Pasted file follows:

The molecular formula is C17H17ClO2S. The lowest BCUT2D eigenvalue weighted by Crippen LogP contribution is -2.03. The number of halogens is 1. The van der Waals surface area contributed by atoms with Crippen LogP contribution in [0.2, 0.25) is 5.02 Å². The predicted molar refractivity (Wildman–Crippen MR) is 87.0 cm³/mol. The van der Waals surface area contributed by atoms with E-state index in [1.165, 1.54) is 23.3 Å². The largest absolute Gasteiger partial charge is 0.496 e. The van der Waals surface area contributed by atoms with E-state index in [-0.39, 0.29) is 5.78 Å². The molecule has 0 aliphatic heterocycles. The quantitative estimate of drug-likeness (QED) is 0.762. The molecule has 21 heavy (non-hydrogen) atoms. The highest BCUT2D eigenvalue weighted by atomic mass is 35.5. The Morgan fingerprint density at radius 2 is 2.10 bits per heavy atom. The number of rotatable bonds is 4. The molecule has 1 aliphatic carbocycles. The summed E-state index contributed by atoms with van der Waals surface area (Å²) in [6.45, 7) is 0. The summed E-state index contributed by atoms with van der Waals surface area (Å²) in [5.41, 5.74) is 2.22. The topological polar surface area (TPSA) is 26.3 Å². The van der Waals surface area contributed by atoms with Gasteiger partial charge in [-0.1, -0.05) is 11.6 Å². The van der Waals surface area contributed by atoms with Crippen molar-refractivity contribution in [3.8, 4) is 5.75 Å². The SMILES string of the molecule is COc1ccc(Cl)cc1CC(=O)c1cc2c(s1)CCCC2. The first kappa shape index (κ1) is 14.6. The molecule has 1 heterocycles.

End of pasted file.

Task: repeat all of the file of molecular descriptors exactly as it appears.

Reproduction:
The molecular formula is C17H17ClO2S. The lowest BCUT2D eigenvalue weighted by Crippen LogP contribution is -2.03. The number of halogens is 1. The van der Waals surface area contributed by atoms with Crippen LogP contribution in [0.2, 0.25) is 5.02 Å². The predicted molar refractivity (Wildman–Crippen MR) is 87.0 cm³/mol. The van der Waals surface area contributed by atoms with E-state index in [1.165, 1.54) is 23.3 Å². The largest absolute Gasteiger partial charge is 0.496 e. The van der Waals surface area contributed by atoms with E-state index in [-0.39, 0.29) is 5.78 Å². The molecule has 0 aliphatic heterocycles. The quantitative estimate of drug-likeness (QED) is 0.762. The molecule has 21 heavy (non-hydrogen) atoms. The highest BCUT2D eigenvalue weighted by atomic mass is 35.5. The Morgan fingerprint density at radius 2 is 2.10 bits per heavy atom. The number of rotatable bonds is 4. The molecule has 1 aliphatic carbocycles. The summed E-state index contributed by atoms with van der Waals surface area (Å²) in [6.45, 7) is 0. The summed E-state index contributed by atoms with van der Waals surface area (Å²) in [5.41, 5.74) is 2.22. The topological polar surface area (TPSA) is 26.3 Å². The van der Waals surface area contributed by atoms with Gasteiger partial charge in [-0.1, -0.05) is 11.6 Å². The van der Waals surface area contributed by atoms with Crippen molar-refractivity contribution in [3.8, 4) is 5.75 Å². The SMILES string of the molecule is COc1ccc(Cl)cc1CC(=O)c1cc2c(s1)CCCC2. The first kappa shape index (κ1) is 14.6. The molecule has 1 heterocycles.